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Quaker by conviction, mother by default, Celticst through love, Christ follower because I once was lost but now am found...

Wednesday, February 15, 2012

One, rosella, two roseela, three rosella, more....

Eye of newt, and toe of frog,

Wool of bat, and tongue of dog,

Adder's fork, and blind-worm's sting,

Lizard's leg, and howlet's wing,--

For a charm of powerful trouble,

Like a hell-broth boil and bubble." ~ Macbeth

 Rosella is a bird; a red & blue bird, familiar to a whole generation of Australian children as the logo for soup ~ tomato generally.  They live high in the tree tops, feed on the gum blossom, nest in the hollows in trees & make an abominable screeching as they come in to roost at night.  As a general thing I'm not overly fond of any of the parrot family.  They are noisy & quarrelsome & quite aggressive but just the same the idea of turning them into jam was not an idea that had ever crossed my slightly haywired brain!

When we first moved to the island we received an invitation, a rather special invitation, to morning tea at The Farm.  The Farm is situated halfway down the island, perched high on the hill, the road cutting away below, the dark green of avocado leaves spreading like an undulating sea to the very edge of the swamp.  Between the avocados & the ancient house lay the garden, an old fashioned, straggling, riotous garden full of exotic & native plants & the pride of the island.  We had heard so much about The Garden, & been told so often how rare it was for invitations to view it to be issued, we were a little in awe because it was  the garden we had come to see.  It is my sort of garden.  The beds are deep, the fragile flowers shyly peeking out from under a tangle of bushes, big old trees waving their gay flags in the breeze, birdbaths full of tepid water, lichened stones & meandering pathways but not much grass.  Grass should be banned in this country.

We dutifully meandered.  We ooohed & we ahhhed & we exclaimed.  We discussed the merits of this & that & eventually happily accepted an invitation to stay for morning tea.  I was sorry almost as soon as we'd agreed.  Apologising profusely our hostess told us it was only scones & Rosella jam!!!!  My mind boggled.  I seriously envisioned something full of feathered bits  & hollow bones, bits of beak, brazen eyeball ~ eye of newt, toe of frog, wool of bat, adders fork & blind worm's sting.  I was feeling a little unhinged to say the least.

My look must have said it all, though being a well brought up child I was politely spreading jam sparingly on my scone because it looked just like big gooey globs of clotted blood & I was just hoping I wouldn't gag in the wrong place & give myself away completely.

 Rosella is a bush.  It is one of the edible hibiscus, an introduced species, & commonly grown throughout the northern states.  As a Sydney girl I'd never heard of it though both my parents are Queenslanders & had certainly eaten it before.  Not being much of a jam eater I guess I missed this one somewhere along the track.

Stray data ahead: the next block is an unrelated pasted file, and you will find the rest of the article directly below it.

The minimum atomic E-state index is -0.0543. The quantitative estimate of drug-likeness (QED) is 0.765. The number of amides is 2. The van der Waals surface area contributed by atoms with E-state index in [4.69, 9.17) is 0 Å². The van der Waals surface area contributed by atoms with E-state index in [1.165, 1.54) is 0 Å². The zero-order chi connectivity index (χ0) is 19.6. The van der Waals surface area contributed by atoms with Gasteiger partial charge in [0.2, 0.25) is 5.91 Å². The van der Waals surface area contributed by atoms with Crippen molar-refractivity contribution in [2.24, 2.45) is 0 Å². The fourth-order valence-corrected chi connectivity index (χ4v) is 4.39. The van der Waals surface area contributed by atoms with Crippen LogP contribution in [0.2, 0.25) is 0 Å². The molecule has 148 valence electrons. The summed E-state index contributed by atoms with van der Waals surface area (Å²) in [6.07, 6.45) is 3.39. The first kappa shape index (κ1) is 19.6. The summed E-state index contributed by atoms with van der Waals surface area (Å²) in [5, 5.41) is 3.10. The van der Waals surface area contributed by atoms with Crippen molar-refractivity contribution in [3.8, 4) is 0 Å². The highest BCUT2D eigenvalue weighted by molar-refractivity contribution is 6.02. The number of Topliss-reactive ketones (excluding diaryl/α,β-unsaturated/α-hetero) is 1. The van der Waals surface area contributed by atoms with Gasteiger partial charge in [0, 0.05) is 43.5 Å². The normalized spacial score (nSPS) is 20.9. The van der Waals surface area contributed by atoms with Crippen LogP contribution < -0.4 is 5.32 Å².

Rosella is a jam. It tastes red & not in the least bit like bird.


Jeanne said...

Sometimes you are very funny.

Oh, and I do not like hibiscus anything much - except as a flower in the garden. I don't like the jam, nor the tea, nor the syrup, nor the flower as an additive for champagne, which in my family is sheer sacrilege.

I do however love the birds, and would not want them made into jam.

Ruby said...

You've made my day my dear!
Born and bred on Rosella Jam!

Ganeida said...

Jeanne: No I don't like it either. So pleased not to find funny bits in it! ☺

Ruby: My mother couldn't believe I even considered bird for a minisecond. Obviously I wasn't paying attention somewhere...

Julie said...

LOL! I loved this post too....

joyfulmum said...

Lol! Laughing at your post and the comments:) and no I had not heard of rosella jam until just a few moments ago:)

Anonymous said...

I live in the mildest, sunniest part of England and my first husband used to keep Rosellas in a aviary in our back garden. The aviary flight was a good size and the birds were well kept, both warm and well-fed. But, I'm not really very happy about caged birds. He also kept African Grey parrots and I loved hearing their soft, low whistles at dawn.
Now, I'm very content to hear our native birds with their dawn chorus in the spring and summer. Not so colourful or exotic, but beautiful never-the-less.
My favourite British bird is the cheeky, colourful robin. I know he can be quite aggressive and territorial, but he can be almost tame.

Ganeida said...

Hi Kate! ☺ Thank you for commenting. Yes, Rosellas make good pets & generally adapt well to captivity. I love robins too ~ though ours are different & pretty shy. They are eco~sensitive & though we kept most of our native bushland I think the drought did for the rose & yellow robins we used to see here.

Julie: Just another of my dorky moments. lol

Rosemary: Glad you got a giggle. I have some truly blond moments!